And we're at the epicenter, as the governor said in New York. But it's going to spread to other places, and they're going to have the same supply shortages that we have. And those supply shortages, make people less healthy, less likely to overcome it and extend the timeline that you're talking about.

So I hope that the President could re-upping my call. I've been doing this for two weeks. I spoke to the President about this two weeks ago to invoke the DPA because right now, the supply system is scattershot, catches catch can, it's a spectacle that hospital chiefs, mayors, and governors have to be calling private companies in countries across the world to get the supplies that we should have ready and available to them.

WHITFIELD: So what is your assessment as to why the President has exercised portions of the Defense Production Act, but has not utilized appointment of a military czar, as you put it, you know, military leadership. If you're saying, you know, in your conversation, the Vice President is receptive to it, what is it going to take, who is going to be able to get at the President to make that selling point?

SCHUMER: You know, I called the president two weeks ago, and we suggested this and he said, we should do it. And he said to someone he must have been there in the Oval Office. Let's get it done. But then a few hours later, he said he wasn't going to do it. I don't know why --

WHITFIELD: What's behind reluctance, you think?

SCHUMER: Well, maybe, you know, there's a view let the private sector do what it wants. But you know, we're in wartime. In wartime, the private sector didn't have freedom. Ford couldn't say, I don't want to make tanks. And it's -- we're in a wartime here, and we need this military leader command and control with the President's full backing and that will make this horrible, horrible scourge and more quickly with fewer illnesses and fewer deaths.

WHITFIELD: How much of a dent do you believe it might make that the CDC recommends now face masks, cloth masks, people should use them if they're out and about but then the President yesterday kind of undermined that recommendation by saying he wasn't going to wear a face mask and that you can do it if you want to. What does that message send? And then for you, will you be wearing a face mask?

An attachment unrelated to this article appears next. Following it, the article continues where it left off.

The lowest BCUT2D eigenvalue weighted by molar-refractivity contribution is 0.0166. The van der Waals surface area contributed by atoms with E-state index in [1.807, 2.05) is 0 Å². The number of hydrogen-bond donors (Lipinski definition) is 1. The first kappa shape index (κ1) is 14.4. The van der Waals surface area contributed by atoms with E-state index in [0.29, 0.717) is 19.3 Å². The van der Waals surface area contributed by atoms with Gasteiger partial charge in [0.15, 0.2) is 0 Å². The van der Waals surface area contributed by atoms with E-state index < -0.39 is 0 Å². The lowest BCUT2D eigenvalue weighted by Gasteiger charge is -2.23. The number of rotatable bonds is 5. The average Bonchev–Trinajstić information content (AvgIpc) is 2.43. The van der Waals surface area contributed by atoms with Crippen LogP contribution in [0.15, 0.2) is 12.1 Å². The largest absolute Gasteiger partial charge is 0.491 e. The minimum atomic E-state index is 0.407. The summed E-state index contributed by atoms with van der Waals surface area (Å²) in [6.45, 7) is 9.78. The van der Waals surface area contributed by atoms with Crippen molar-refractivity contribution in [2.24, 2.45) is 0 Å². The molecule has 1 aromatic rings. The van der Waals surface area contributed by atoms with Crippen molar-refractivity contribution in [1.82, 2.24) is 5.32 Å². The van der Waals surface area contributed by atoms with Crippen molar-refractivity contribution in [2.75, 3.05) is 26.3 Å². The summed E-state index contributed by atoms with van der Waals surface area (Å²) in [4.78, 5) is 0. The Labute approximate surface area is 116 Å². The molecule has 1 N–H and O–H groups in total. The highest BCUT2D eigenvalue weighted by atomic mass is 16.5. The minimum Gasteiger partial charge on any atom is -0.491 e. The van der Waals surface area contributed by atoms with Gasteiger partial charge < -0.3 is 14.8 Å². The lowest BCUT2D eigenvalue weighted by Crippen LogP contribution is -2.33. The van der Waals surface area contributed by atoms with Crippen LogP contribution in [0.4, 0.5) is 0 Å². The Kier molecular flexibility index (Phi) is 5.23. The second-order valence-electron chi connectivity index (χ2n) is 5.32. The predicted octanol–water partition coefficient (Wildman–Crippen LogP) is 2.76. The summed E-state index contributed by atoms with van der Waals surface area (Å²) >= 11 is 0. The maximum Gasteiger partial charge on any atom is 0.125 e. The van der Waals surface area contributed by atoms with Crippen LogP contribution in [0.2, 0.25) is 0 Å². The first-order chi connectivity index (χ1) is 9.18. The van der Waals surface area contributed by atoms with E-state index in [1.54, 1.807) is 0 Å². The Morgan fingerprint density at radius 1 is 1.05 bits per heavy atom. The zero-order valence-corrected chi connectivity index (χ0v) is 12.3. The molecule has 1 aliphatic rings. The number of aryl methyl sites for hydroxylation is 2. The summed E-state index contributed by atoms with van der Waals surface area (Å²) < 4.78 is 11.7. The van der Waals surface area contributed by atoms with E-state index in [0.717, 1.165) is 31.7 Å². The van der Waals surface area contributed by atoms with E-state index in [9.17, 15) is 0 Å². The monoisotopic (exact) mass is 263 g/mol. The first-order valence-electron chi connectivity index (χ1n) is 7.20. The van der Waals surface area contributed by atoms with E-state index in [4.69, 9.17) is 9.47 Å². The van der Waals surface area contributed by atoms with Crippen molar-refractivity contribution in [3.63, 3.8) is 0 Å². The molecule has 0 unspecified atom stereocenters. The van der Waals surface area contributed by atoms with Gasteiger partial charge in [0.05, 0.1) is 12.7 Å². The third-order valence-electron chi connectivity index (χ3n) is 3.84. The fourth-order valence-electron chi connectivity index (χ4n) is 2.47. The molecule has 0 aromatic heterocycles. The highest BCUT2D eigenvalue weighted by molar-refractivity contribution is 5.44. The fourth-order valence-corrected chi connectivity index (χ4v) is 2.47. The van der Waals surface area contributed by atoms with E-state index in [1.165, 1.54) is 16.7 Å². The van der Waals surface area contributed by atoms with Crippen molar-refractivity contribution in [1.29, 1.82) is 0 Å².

SCHUMER: Yes. I walk -- I tried to take an hour walk every day. I stay six-feet away from people. Other than that, the only people I've seen since I got back from Washington 10 days ago in person are my wife, my daughter, my son-in-law, and my one-and-a-half-year-old grandson. When it's my hour and a half to watch him. That's the most I'm busy all the time, working all the time.

But that's the most exhausting hour and a half. You know, we're not baby proof if he pulls down the books, pulls the pot set of it across everything else.

WHITFIELD: Of course.

SCHUMER: But, but no, I am wearing it yesterday for the first time given the recommendations of the experts. I wore a mask. I didn't enjoy it. But you have to do it. One of the big problems here we've had from the beginning, we have to listen to the experts, the medical experts. And they've been too many times when others, I won't name who, you can guess, have just ignored the military experts thinking I mean, sorry, the medical experts, we have to listen to the medical experts.

They know best. If they say wear a mask. I'm wearing a mask, even though I don't particularly enjoy it.

WHITFIELD: Is there encouragement. However, when you see the President standing alongside the leading infectious, you know, disease Dr. Anthony Fauci. However, Dr. Fauci was not present yesterday still unclear why not. But, you know, does it lend any encouragement that the President has?


WHITFIELD: It appears to be more on board with the science community or the medical community?